This week I’m covering an anime from last year that I omitted from my 2020 Anime Recommendations list – not because I didn’t like it, but because I wanted to spend a little more time on it – Uzaki-Chan Just Wants To Hang Out.

(more…)

I’ve reviewed most of the anime adaptations of Hayate: The Combat Butler, and reviewed much of the manga that’s been officially released in English to date (in spite of the official US release being several years behind the Japanese release – which has since ended). When I learned that author Kenjiro Hata’s latest manga, Tonikawa, was getting an anime adaptation, that show quickly ended up on the list of shows on my watchlist for that season, and I was not disappointed.

(more…)

In what feels like decades since the last release of Maison Ikkoku, Viz is re-releasing the manga, using the 10-volume format that the series received in Japan, instead of the 15-volume release they used for the previous version, and with a new translation. Since I didn’t get particularly far in the manga with the previous release, I figured now is a pretty good time to start over from scratch.

(more…)

I’ve talked a bunch on this blog about my having Autism, and how my Autism informs media I consume. Well, one of the things that my Autism does when it comes to shaping what I do with my personal time is it makes me something of a homebody. I generally need to get a push to go out to do some activities. It doesn’t have to be a hard push, but that push has to be there. This lead to me resonating a lot with Uzaki-Chan Wants To Hang Out, one of the slice of life rom-com anime from the Fall 2020 season.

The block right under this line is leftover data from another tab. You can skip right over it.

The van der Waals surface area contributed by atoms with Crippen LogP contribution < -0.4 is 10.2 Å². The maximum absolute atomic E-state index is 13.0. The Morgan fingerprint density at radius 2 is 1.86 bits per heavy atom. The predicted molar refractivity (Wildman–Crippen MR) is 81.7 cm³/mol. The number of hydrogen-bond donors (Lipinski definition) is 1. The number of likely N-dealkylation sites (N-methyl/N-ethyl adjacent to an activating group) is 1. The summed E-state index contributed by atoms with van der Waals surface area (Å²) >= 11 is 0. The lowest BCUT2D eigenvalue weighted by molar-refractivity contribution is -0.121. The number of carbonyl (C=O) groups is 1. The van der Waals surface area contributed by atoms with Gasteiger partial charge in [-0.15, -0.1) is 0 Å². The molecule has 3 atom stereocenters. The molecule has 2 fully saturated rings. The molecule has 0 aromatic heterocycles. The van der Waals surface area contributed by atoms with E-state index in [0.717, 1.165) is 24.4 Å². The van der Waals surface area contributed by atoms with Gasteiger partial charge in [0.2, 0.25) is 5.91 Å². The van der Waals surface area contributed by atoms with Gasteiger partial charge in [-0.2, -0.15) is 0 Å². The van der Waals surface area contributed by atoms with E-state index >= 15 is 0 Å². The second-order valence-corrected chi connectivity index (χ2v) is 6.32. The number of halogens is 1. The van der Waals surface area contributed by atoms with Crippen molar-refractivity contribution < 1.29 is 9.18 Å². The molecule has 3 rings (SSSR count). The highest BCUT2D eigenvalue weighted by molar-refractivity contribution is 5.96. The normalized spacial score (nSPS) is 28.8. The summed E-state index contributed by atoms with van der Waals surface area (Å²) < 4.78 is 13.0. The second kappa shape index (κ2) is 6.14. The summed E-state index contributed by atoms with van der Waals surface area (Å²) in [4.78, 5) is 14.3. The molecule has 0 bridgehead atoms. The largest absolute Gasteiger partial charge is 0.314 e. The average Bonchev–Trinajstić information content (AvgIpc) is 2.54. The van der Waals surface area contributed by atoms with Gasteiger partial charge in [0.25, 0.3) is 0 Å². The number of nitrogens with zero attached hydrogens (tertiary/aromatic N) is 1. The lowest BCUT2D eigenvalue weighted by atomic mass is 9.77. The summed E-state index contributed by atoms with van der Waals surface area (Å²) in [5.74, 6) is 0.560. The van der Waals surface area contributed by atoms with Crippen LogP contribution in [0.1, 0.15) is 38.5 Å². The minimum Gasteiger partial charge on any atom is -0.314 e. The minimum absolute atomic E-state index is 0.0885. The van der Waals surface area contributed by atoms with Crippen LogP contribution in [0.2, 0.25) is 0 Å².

(more…)

This past season of anime started with me having about 6-7 different series I was planning to watch… and then COVID-19 hit and with postponements, that number dropped down to two. One of those was Fruits Basket Season 2, which is still ongoing, but the other was a new Isekai series based on a Light Novel, and one with a premise that really caught my interest – My Next Life as a Villainess: All Routes Lead to Doom! (or HameFura for short).

(more…)

Oreimo is a manga which starts well – high school boy Kyousuke discovers his fashionable (as in fashion model) and popular younger sister Kirino is secretly an otaku who is really into games with moe little sisters and decides to bond with her through her fandom while also covering for her with their parents – and then hits an ending where the brother ends up in an incestuous relationship where he ends up marrying that sister. One of the supporting characters in that work is Kuroneko – one of Kirino’s friends in otakudom, who also has a romantic interest in Kyousuke. Now, Oreimo Kuroneko dares to ask the question – what if instead of boning his sister, Kyousuke decides to court his sister’s classmate who is also into him instead.

(more…)

After this past year’s horrific fire at Kyoto Animation, I found myself looking at all the animated series that Kyoto Animation had done in the past, and found that I had seen so very few of them, and that they were also all on my to-watch list well before the fire. The body of work of the studio was at a level that I’d compare to GAINAX at their prime. So, having read the first volume of Miss Kobayashi’s Dragon Maid a couple jobs ago, while I was working in Downtown Portland, I decided to bump that show up on the list. Also, as a part of the weekly anime viewing nights I’d started with my parents after I got my Dad into anime, I decided to add that show to the rotation, sight unseen. The results were favorable, with an asterisk.

(more…)

Cover of Genshiken Second Season vol. 1

When a creator revisits an old creation, it can be interesting from a reader’s perspective, as we see how changes with time influence that work, whether it’s the Eva Rebuild movies, or Chris Clairmont returning to the X-Men, Timothy Zahn returning to Star Wars, or what have you. With the revival of Genshiken – Genshiken Second Season – the manga elects not to pick up right where the old manga did, and instead skips forward, to a new generation of otaku and a look at how fandom has changed with time, with some interesting results.

(more…)